Thorburn Brailsford Robertson (1884-1930)
Adapted from Lumen Summer 2006
Professor Thorburn Brailsford Robertson contributed greatly to Australian society, science and industry during his short life.
Born at Edinburgh in 1884, Robertson came to South Australia in 1892 when his father obtained a position with a mining company at Callington. He studied for a Bachelor of Science degree at the University of Adelaide from 1902 under Professor Edward Stirling, with an interest in physiology, graduating in 1905.
Robertson was then appointed assistant lecturer in physiology at the University of California, Berkeley. He earned a PhD from Berkeley in 1907 and then a Doctor of Science as a remote candidate from Adelaide in 1908 at just 24 years of age. He became a full Professor at Berkeley in 1917 and the following year was appointed Professor of Biochemistry at the University of Toronto.
Following Stirling's retirement in 1919, he moved back to the University of Adelaide to become the first occupant of the Chair of Biochemistry and General Physiology. By this time, Robertson was not only Stirling's successor in physiology but also his son-in-law, having married Jane (Jeannie) Stirling in 1910.
Robertson had a great passion for biochemistry--in fact, he is considered the first professor in Australia to embrace the field, establishing the discipline of Biochemistry in the University of Adelaide's Medical School. He was also a driving force behind the building and fitting out of the Darling Building in 1922 which housed the disciplines of Physiology, Biochemistry and Histology.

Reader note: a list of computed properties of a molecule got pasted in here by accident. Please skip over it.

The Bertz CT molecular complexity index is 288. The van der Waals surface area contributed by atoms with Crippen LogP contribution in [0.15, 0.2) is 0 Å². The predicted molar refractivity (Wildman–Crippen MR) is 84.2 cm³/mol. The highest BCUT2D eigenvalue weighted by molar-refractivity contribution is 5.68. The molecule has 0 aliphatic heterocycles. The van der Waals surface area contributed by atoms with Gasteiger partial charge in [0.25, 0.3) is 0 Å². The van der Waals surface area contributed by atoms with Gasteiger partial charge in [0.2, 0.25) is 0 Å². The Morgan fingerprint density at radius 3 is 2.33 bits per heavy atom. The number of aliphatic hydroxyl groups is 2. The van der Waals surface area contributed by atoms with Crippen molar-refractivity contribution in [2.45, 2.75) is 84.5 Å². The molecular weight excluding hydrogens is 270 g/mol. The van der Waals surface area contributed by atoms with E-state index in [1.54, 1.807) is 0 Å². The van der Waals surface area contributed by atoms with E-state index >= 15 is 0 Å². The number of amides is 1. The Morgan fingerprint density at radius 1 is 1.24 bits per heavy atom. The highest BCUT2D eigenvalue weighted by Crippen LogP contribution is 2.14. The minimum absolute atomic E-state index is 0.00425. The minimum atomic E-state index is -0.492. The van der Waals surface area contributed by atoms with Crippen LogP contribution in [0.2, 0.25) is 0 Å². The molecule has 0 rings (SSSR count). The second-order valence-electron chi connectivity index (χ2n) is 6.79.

Robertson made a vital contribution to the manufacture of insulin for use by diabetics. In 1923, within one year of the published discovery of insulin by researchers at Toronto University, Robertson had manufactured the drug for the first time in Australia in the University of Adelaide's Darling Building. Robertson produced insulin more cheaply, quickly, and in greater volume than anywhere else in the world.
A pioneer of the physical chemistry of proteins, Robertson devoted much of his research to the problem of growth. His work into animals' growth resulted in a major contribution to agricultural science and industry in Australia. In 1927 he was approached by the Commonwealth Council for Scientific and Industrial Research to head a division of animal nutrition based at the University of Adelaide.
He was working hard on his research at the Waite Campus when he caught influenza, then pneumonia. After several days in hospital, he died in January 1930.